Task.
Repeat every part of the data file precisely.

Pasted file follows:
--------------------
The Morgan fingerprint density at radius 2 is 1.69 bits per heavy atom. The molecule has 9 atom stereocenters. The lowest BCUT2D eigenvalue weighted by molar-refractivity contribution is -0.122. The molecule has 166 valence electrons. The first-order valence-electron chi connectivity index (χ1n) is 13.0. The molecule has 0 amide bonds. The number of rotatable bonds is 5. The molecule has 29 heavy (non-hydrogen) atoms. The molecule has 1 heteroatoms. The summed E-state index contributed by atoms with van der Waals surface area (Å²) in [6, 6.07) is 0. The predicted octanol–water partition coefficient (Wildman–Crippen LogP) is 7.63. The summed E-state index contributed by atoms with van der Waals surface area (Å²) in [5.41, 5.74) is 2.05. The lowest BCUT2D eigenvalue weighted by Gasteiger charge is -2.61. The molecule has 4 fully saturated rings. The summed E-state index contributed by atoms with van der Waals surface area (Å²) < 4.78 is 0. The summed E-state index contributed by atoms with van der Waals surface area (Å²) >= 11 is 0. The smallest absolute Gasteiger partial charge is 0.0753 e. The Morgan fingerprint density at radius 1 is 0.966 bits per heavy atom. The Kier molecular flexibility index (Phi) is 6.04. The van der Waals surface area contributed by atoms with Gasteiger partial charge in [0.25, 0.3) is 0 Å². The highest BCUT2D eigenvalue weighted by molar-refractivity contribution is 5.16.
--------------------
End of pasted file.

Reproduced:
The Morgan fingerprint density at radius 2 is 1.69 bits per heavy atom. The molecule has 9 atom stereocenters. The lowest BCUT2D eigenvalue weighted by molar-refractivity contribution is -0.122. The molecule has 166 valence electrons. The first-order valence-electron chi connectivity index (χ1n) is 13.0. The molecule has 0 amide bonds. The number of rotatable bonds is 5. The molecule has 29 heavy (non-hydrogen) atoms. The molecule has 1 heteroatoms. The summed E-state index contributed by atoms with van der Waals surface area (Å²) in [6, 6.07) is 0. The predicted octanol–water partition coefficient (Wildman–Crippen LogP) is 7.63. The summed E-state index contributed by atoms with van der Waals surface area (Å²) in [5.41, 5.74) is 2.05. The lowest BCUT2D eigenvalue weighted by Gasteiger charge is -2.61. The molecule has 4 fully saturated rings. The summed E-state index contributed by atoms with van der Waals surface area (Å²) < 4.78 is 0. The summed E-state index contributed by atoms with van der Waals surface area (Å²) >= 11 is 0. The smallest absolute Gasteiger partial charge is 0.0753 e. The Morgan fingerprint density at radius 1 is 0.966 bits per heavy atom. The Kier molecular flexibility index (Phi) is 6.04. The van der Waals surface area contributed by atoms with Gasteiger partial charge in [0.25, 0.3) is 0 Å². The highest BCUT2D eigenvalue weighted by molar-refractivity contribution is 5.16.